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Friday, 28 January 2011

New Paper on Trinitite in “Geology Today”

New Paper on Trinitite in “Geology Today”

A new summary paper about trinitite was published in late 2010 in “Geology Today.” The paper is:

Eby, N., R. Hermes, N. Charnley, and J. A. Smoliga, 2010a, 
Trinitite—the atomic rock. vol. 26, no. 5, pp. 180–185.

One conclusion is that much of the surface layer was not created by the melting of the ground surface as previously thought. Instead, they state that further work has shown that much of the trinitite had been entrained in the rising cloud of gasses and subsequently rained down onto the surface as molten droplets. A lot of this material still retains bead and dumbbell shapes
that were formed as the molten material was transported by the gas cloud. They note that a significant amount of these beads and dumbbells was blown downwind and accumulated over a fairly wide area. These beads and dumbells are now found commonly concentrated on the surface of anthills and sometimes called “anthill trinitite.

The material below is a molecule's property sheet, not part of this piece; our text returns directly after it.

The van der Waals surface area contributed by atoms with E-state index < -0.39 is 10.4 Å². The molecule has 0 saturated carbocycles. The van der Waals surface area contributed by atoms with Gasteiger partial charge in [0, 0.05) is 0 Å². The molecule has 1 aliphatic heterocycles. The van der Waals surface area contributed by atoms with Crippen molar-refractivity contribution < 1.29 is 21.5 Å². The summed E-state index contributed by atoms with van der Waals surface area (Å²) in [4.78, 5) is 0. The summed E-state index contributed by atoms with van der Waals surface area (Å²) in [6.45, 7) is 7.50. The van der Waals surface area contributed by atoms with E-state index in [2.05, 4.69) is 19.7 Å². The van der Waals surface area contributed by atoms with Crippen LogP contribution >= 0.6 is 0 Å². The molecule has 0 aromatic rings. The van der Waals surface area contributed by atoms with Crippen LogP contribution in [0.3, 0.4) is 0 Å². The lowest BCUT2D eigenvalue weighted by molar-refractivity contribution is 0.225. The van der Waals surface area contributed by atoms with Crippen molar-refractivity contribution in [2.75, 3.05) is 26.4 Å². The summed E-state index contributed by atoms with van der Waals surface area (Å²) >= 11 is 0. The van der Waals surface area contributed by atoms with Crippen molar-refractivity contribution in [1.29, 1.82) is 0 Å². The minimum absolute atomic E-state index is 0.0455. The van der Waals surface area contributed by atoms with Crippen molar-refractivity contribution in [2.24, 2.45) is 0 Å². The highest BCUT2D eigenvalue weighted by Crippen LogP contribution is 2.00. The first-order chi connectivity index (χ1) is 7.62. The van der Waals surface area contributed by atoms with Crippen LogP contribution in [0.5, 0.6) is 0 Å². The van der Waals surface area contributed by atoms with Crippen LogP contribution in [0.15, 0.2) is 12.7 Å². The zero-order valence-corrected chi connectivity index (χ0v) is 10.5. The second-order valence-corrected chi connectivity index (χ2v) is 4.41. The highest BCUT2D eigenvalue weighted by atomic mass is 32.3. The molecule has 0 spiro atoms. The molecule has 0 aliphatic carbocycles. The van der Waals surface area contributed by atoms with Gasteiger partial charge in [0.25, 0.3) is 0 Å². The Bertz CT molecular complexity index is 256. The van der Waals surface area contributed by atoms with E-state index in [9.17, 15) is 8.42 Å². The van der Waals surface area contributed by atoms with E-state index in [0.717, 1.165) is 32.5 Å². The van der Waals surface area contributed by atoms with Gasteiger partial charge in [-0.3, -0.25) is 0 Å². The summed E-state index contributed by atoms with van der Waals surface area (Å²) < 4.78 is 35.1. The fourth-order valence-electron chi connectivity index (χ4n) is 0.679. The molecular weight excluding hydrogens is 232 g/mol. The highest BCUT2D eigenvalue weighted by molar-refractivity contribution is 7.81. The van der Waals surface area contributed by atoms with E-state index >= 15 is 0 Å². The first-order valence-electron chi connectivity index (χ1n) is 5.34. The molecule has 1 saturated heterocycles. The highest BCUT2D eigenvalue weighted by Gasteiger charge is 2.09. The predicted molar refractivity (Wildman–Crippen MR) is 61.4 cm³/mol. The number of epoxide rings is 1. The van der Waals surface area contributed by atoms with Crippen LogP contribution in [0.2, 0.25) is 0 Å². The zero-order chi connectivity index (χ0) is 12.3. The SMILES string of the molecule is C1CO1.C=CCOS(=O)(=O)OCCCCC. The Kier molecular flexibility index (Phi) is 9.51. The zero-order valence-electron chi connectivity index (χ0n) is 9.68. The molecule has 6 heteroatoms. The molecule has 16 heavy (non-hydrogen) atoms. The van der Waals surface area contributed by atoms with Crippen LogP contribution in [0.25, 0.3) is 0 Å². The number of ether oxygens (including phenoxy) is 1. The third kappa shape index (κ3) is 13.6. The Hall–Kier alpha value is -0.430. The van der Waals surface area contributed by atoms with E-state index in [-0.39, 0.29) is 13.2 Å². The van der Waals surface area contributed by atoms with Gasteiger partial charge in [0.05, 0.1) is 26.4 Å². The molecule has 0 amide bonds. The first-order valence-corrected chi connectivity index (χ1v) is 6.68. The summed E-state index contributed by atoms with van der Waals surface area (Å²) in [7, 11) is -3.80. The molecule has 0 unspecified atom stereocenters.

Among many other things, they found that the red trinitite, which color results from the presence of copper, contains metallic chondrules that contain iron and lead. They conclude that the metallic chondrules “are melted bits of the first atomic bomb and the surrounding support structures—history encased in glass.”

Another paper is:

Fahey, A. J., C. J. Zeissler, D. E. Newbury, J. Davis, and R. M. 
Lindstrom, 2010, Postdetonation nuclear debris for attribution.
Proceedings of the National Academy of Science. vol. 107,
no. 47, pp. 20207-20212.

Some online material about trinitite are:

Trinitite – the Atomic Rock by N. Eby and others

Trinitite Varieties (Green, Red, Black & Pearls) by Steven L. Kay, Nuclearon. .

Trinitite, Radioactivity of trinitite after 62 years by
Daniela Pittauerova

Eby, N., R. Hermes, N. Charnley, and J. A. Smoliga, 2010b, 
Trinitite – the Atomic Rock. Geological Society of America 
Abstracts with Programs, Vol. 42, No. 1, p. 77


Paul H.

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